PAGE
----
Sex harassment claims against Alex Salmond 'were upheld'

Sex harassment claims against Alex Salmond ‘were upheld by Scotland’s most senior civil servant’ in probe that was then struck down by the courts

  • Civil servant Leslie Evans decided to uphold five charges of sexual harassment 
  • Court of Session in Edinburgh said Ms Evans’ report ‘tainted by apparent bias’
  • Probe stuck down by the courts and Alex Salmond acquitted of sexual assault

Five of the sexual harassment charges against Alex Salmond were upheld by Scotland’s most senior civil servant before he was acquitted of attempted rape and a series of sexual assaults. 

The investigation into the former SNP leader saw two civil servants, Ms A and Ms B, accuse him of sexually harassing them during his time as First Minister.

Following an inquiry into the allegations, Leslie Evans, the Scottish Government’s Permanent Secretary, decided to uphold five charges of sexual harassment before the probe was stuck down by the courts.

Mr Salmond was later acquitted of sexual assault with intent to rape at a criminal trial and won a court battle against the Scottish government over the way it dealt with allegations of sexual misconduct against him. 

Five of the sexual harassment charges against Alex Salmond were upheld by Scotland’s most senior civil servant before the probe was struck down by the courts and Mr Salmond was acquitted of sexual assault with intent to rape at a criminal trial

The latest findings were revealed in the book Break-Up: How Alex Salmond and Nicola Sturgeon went to War, by journalists David Clegg and Kieran Andrews.

In an extract, seen by The Times, the journalists write: ‘Ruling on complaints from Ms A and Ms B, Evans wrote that his conduct on a number of occasions was ”unwanted and of a sexual nature” and had the effect of ”violating” their ”dignity” and ”creating an intimidating, degrading, humiliating and offensive environment”.

‘Some of the allegations were considered so serious that Evans decided they should be referred to the police — despite both women expressing reservations about becoming involved in a criminal investigation.

‘Ms A’s four complaints — three of which would be upheld by the Evans inquiry — alleged a rapidly escalating pattern of behaviour by Salmond that ultimately resulted in the December 2013 Bute House encounter that would become a charge of sexual assault with intent to rape.’

In January 2019, the Court of Session in Edinburgh ‘reduced’ Ms Evans’ report and it was never issued to the public.

The courts ruled the report had been ‘tainted by apparent bias’ because both women were known to Ms Evans.

They also said the Scottish government had acted unlawfully in its investigation, and ordered it to pay out £500,000 to Mr Salmond to cover his legal expenses.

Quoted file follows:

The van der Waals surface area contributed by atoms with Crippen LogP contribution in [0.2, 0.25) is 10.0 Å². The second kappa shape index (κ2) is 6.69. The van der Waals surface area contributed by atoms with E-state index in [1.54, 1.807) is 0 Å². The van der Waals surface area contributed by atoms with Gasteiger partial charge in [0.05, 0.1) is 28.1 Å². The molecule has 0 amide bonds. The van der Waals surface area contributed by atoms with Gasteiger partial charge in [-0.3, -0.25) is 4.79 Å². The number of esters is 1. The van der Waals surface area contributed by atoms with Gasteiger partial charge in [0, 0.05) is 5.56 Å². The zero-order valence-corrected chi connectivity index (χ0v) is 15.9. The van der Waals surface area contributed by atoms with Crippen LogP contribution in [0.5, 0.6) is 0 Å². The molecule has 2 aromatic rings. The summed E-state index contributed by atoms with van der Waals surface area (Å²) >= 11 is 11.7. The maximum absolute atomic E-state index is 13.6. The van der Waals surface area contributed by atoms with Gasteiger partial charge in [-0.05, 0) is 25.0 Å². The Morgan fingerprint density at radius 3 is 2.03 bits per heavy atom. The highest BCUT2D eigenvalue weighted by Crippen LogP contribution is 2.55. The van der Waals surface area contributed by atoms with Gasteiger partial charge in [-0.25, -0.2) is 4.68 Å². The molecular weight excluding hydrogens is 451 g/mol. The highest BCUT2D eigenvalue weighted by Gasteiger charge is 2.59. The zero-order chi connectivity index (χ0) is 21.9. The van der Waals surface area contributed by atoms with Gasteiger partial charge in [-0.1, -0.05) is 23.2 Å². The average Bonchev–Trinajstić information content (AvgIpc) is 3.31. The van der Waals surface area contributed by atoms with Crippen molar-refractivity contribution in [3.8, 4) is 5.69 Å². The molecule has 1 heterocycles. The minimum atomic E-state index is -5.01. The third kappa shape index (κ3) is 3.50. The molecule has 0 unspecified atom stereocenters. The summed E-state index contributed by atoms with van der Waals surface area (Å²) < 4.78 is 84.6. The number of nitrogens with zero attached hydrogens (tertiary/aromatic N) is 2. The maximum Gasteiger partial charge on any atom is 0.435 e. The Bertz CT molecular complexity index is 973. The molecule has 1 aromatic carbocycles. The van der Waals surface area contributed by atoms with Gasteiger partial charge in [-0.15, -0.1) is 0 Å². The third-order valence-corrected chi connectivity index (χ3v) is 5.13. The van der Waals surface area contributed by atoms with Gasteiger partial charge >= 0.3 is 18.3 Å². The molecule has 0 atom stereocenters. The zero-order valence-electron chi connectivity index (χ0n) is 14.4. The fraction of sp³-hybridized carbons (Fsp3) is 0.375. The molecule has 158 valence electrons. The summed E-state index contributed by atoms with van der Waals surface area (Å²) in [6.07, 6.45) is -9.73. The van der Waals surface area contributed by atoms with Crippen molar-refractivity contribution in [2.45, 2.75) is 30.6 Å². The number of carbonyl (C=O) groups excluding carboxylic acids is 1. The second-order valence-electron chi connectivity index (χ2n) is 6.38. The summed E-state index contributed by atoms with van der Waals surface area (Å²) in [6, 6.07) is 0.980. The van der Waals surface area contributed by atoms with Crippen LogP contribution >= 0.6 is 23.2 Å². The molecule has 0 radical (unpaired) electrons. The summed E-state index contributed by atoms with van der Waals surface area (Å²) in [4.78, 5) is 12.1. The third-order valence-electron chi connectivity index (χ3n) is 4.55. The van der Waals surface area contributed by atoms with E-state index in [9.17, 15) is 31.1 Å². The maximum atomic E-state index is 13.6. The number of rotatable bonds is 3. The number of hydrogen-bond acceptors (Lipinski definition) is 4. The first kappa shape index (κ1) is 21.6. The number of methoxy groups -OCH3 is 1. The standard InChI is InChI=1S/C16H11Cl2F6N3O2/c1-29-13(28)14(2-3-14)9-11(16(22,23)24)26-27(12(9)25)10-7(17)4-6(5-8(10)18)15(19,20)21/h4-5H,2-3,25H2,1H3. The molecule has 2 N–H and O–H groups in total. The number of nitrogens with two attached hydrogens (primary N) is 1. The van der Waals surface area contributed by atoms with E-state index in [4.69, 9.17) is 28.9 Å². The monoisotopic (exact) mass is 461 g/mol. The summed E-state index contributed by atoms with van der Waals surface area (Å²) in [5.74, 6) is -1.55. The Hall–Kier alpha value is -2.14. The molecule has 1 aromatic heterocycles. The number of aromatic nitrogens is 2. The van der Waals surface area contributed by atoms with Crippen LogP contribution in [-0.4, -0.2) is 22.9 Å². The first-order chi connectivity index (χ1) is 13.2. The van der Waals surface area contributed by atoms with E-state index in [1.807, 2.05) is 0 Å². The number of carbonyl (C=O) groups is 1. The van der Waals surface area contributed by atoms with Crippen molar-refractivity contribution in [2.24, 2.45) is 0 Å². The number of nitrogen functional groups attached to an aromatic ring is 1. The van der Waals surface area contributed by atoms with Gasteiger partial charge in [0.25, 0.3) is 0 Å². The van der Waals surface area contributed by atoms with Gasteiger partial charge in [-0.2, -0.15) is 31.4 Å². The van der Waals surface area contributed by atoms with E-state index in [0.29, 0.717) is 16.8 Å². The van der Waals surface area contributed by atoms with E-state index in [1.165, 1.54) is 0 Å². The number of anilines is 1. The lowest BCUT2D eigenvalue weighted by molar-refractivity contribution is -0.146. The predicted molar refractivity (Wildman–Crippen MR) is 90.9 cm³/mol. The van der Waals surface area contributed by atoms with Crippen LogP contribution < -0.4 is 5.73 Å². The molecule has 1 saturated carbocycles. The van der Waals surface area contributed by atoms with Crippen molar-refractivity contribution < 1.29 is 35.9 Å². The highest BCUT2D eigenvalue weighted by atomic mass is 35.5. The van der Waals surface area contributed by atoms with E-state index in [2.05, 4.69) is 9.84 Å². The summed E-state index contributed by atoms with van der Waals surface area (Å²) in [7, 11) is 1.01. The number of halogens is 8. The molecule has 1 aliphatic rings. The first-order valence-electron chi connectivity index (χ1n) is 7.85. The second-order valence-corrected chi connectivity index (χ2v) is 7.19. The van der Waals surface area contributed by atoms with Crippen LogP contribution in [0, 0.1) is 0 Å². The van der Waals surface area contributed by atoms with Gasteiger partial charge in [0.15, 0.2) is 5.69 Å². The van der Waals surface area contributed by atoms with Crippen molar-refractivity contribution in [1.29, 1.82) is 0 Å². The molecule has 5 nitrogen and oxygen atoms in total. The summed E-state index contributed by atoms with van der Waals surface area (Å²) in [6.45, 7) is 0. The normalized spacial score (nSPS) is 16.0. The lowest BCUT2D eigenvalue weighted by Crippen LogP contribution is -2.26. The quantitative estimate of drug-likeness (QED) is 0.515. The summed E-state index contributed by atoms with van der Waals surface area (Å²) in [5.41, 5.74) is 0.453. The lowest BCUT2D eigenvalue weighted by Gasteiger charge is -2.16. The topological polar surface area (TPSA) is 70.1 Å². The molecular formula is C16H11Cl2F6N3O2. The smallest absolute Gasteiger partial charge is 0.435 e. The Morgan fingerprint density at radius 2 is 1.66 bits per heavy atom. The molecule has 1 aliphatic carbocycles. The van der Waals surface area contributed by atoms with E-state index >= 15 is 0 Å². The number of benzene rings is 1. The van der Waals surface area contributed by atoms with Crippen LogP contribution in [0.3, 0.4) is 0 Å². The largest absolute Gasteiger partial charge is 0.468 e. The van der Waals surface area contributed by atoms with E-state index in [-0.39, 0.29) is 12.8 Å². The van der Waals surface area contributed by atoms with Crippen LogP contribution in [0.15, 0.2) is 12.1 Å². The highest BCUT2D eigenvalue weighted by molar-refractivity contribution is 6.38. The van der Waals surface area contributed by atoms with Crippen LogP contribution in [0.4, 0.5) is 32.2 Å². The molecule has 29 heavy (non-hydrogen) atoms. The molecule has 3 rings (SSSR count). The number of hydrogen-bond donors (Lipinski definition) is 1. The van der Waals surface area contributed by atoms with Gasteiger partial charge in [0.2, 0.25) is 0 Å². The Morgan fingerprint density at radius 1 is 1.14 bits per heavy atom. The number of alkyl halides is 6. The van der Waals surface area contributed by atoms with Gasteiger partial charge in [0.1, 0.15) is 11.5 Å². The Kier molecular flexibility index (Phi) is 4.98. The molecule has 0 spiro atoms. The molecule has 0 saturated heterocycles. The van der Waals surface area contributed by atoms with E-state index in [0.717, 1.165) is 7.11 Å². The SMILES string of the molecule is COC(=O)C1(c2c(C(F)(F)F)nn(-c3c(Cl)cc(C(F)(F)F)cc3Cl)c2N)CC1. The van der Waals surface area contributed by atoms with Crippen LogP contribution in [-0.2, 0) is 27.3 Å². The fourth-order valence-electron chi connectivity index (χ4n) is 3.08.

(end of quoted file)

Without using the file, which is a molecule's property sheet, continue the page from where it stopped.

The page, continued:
The latest findings come just weeks after Ms Evans denied that the Scottish government’s harassment complaints system was set up ‘to get Alex Salmond’.

Ms Evans said there had been a ‘procedural error’ in the inquiry into the allegations against the former First Minister. 

Leslie Evans, the Scottish Government’s Permanent Secretary, decided to uphold five charges of sexual harassment

Mr Salmond was acquitted by a jury following an 11-day trial at the High Court in Edinburgh (pictured outside court)

The civil servant, who has faced calls by Mr Salmond to quit, apologised for the government’s handling of allegations but she insisted that investigating the complaints was ‘the right thing to do’.

A Holyrood committee has begun its own investigation into what happened.

Ms Evans said: ‘When complaints were raised it would have been unconscionable, and a failure in our duty of care, not to investigate those complaints 

‘It was accepted at judicial review that one part of our procedure should have been applied differently.

‘I apologise unreservedly to all concerned for this procedural failure.’

She added: ‘We have already learned early lessons from this experience as part of work being led by our people directorate.

‘And we also await the findings of the review which I commissioned, externally led by Laura Dunlop QC, now under way.

‘But it remains the case that the investigation of those complaints was the right thing to do.’ 

In 2018, Mr Salmond took the Scottish Government to court over the way it dealt with allegations of sexual misconduct against him.

In January 2019, the Court of Session in Edinburgh ruled the Scottish government acted unlawfully in its investigation.

Later that year, the Scottish Government paid out £500,000 to Mr Salmond to cover his legal expenses.

This legal fight was purely over the process of investigating the complaints – not the complaints themselves – which were subject of a police investigation.

In March this year, Mr Salmond was acquitted of attempted rape and a series of sexual assaults – including one with intent to rape – by a jury following an 11-day trial at the High Court in Edinburgh.

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